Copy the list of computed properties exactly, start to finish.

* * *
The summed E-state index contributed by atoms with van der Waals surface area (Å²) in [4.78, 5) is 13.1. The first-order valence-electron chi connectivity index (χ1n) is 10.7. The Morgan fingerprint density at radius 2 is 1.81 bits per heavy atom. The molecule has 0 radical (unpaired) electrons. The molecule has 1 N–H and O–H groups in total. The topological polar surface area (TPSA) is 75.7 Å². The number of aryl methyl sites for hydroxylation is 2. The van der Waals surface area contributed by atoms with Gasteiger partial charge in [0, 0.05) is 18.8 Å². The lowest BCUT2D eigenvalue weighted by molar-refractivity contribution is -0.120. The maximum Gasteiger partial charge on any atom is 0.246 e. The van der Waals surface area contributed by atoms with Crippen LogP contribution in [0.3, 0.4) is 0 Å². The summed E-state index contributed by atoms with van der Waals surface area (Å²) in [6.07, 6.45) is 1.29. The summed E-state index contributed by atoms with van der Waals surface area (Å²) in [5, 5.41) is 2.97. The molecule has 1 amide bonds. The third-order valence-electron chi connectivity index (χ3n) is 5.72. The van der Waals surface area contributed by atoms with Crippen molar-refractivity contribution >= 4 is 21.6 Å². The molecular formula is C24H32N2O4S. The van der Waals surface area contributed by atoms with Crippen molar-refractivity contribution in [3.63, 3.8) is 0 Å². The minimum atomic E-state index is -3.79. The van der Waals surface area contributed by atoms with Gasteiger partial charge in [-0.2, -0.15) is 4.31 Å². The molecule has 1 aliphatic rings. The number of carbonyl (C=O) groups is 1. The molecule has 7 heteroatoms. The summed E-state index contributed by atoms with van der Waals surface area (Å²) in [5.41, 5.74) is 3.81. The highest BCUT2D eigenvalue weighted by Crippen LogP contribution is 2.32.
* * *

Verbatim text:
The summed E-state index contributed by atoms with van der Waals surface area (Å²) in [4.78, 5) is 13.1. The first-order valence-electron chi connectivity index (χ1n) is 10.7. The Morgan fingerprint density at radius 2 is 1.81 bits per heavy atom. The molecule has 0 radical (unpaired) electrons. The molecule has 1 N–H and O–H groups in total. The topological polar surface area (TPSA) is 75.7 Å². The number of aryl methyl sites for hydroxylation is 2. The van der Waals surface area contributed by atoms with Gasteiger partial charge in [0, 0.05) is 18.8 Å². The lowest BCUT2D eigenvalue weighted by molar-refractivity contribution is -0.120. The maximum Gasteiger partial charge on any atom is 0.246 e. The van der Waals surface area contributed by atoms with Crippen LogP contribution in [0.3, 0.4) is 0 Å². The summed E-state index contributed by atoms with van der Waals surface area (Å²) in [6.07, 6.45) is 1.29. The summed E-state index contributed by atoms with van der Waals surface area (Å²) in [5, 5.41) is 2.97. The molecule has 1 amide bonds. The third-order valence-electron chi connectivity index (χ3n) is 5.72. The van der Waals surface area contributed by atoms with Crippen molar-refractivity contribution >= 4 is 21.6 Å². The molecular formula is C24H32N2O4S. The van der Waals surface area contributed by atoms with Crippen molar-refractivity contribution in [3.63, 3.8) is 0 Å². The minimum atomic E-state index is -3.79. The van der Waals surface area contributed by atoms with Gasteiger partial charge in [-0.2, -0.15) is 4.31 Å². The molecule has 1 aliphatic rings. The number of carbonyl (C=O) groups is 1. The molecule has 7 heteroatoms. The summed E-state index contributed by atoms with van der Waals surface area (Å²) in [5.41, 5.74) is 3.81. The highest BCUT2D eigenvalue weighted by Crippen LogP contribution is 2.32.